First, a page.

The stump stabber wasp (a.k.a. giant ichneumon wasp) looks terrifying—check out that massively long stinger! But wait: that “stinger” is actually an ovipositor that the female stump stabber uses to pierce trees. Once she’s used the long appendage like an auger to drill into the wood, she deposits her eggs.
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Ichneumon wasps—there are about 2,500 known species in Canada—are parasitic. They may not be a threat to people, but they sure are to their insect or spider hosts. Stump stabbers parasitize the larvae of another non-stinging wasp, the pigeon horntail. Pigeon horntails are “wood” wasps; their grubs feed on weak, dying trees.
Here’s how the nightmarish cycle of life works: the stump stabber female locates horntail grubs by tapping on a tree trunk with her antennae and picking up the vibrations of the larvae as they move around, chewing, inside. She takes about half an hour to drill into a larvae tunnel, then deposits an egg near, or on top of, an unsuspecting grub. It will become a baby stump stabber host. Her egg hatches, and the ichneumon larva emerges only to eat into the horntail grub, using the host body as food. The wasp larva consumes the grub from the inside out, in about two weeks, before pupating for the winter.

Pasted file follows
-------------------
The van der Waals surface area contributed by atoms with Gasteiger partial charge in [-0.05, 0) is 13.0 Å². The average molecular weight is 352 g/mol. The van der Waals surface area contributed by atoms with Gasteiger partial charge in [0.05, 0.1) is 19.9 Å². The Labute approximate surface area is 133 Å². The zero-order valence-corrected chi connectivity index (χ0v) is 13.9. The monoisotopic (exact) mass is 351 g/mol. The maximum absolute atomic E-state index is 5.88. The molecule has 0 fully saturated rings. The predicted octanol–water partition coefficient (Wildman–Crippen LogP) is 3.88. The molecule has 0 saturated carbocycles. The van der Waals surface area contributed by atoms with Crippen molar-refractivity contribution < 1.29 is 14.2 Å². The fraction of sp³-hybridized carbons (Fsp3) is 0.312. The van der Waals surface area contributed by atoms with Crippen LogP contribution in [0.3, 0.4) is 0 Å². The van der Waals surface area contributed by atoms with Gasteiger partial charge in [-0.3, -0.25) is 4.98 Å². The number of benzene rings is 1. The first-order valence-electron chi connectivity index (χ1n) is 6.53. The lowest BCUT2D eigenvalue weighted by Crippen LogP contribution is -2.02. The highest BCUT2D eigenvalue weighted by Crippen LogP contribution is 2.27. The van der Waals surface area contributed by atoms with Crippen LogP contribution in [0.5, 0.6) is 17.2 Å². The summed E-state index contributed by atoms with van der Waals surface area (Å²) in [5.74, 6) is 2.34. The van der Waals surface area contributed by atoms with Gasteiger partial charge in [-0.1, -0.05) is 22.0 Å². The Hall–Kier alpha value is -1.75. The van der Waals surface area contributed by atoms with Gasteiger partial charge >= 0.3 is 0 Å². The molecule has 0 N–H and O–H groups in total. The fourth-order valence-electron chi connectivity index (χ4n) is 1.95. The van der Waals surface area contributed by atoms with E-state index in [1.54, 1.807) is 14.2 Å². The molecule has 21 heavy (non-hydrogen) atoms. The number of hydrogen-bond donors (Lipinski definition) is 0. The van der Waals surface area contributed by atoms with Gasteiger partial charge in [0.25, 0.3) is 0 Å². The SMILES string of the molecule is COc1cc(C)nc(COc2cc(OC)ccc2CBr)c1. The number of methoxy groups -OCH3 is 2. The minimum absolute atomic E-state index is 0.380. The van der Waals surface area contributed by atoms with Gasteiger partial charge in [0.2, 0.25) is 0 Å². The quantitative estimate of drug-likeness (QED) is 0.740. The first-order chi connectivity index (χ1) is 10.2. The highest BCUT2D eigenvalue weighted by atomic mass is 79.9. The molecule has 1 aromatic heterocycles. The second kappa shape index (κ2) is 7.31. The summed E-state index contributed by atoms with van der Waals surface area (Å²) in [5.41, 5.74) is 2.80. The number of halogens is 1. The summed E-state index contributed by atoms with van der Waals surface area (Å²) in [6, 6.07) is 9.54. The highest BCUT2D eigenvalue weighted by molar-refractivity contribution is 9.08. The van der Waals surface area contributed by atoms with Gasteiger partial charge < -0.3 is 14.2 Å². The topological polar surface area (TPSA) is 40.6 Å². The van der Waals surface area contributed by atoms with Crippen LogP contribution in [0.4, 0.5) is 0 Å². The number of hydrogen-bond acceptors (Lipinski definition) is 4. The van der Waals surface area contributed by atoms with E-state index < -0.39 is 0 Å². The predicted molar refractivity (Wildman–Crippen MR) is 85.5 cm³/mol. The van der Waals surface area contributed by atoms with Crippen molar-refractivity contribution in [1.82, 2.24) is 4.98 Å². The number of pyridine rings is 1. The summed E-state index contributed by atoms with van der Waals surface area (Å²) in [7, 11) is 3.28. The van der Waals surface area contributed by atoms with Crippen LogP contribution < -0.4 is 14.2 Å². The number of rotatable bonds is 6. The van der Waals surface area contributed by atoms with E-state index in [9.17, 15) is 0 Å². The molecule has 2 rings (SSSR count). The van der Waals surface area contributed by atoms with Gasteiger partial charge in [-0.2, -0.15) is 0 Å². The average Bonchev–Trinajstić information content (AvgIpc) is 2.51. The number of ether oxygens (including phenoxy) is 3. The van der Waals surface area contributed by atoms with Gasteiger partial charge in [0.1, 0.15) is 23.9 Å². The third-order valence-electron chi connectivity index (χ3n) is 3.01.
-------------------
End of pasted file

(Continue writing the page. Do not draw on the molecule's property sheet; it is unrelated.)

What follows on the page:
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Gah, that’s gruesome. But no matter how freaky a female stump stabber acts, or looks—she’s up to 14 cm long, including the ovipositor; males are about a quarter of this size—at least the chances of getting stung by one are basically zero. (Stump stabbers stab stumps. Not people.) The ovipositor is specifically designed to lay eggs and doesn’t deliver venom, unlike the stingers of other wasps. Ichneumon wasps also aren’t attracted to food, sweet smells, or garbage in the same way as, say, a yellow jacket—so you may never even see one unless you know where to look.
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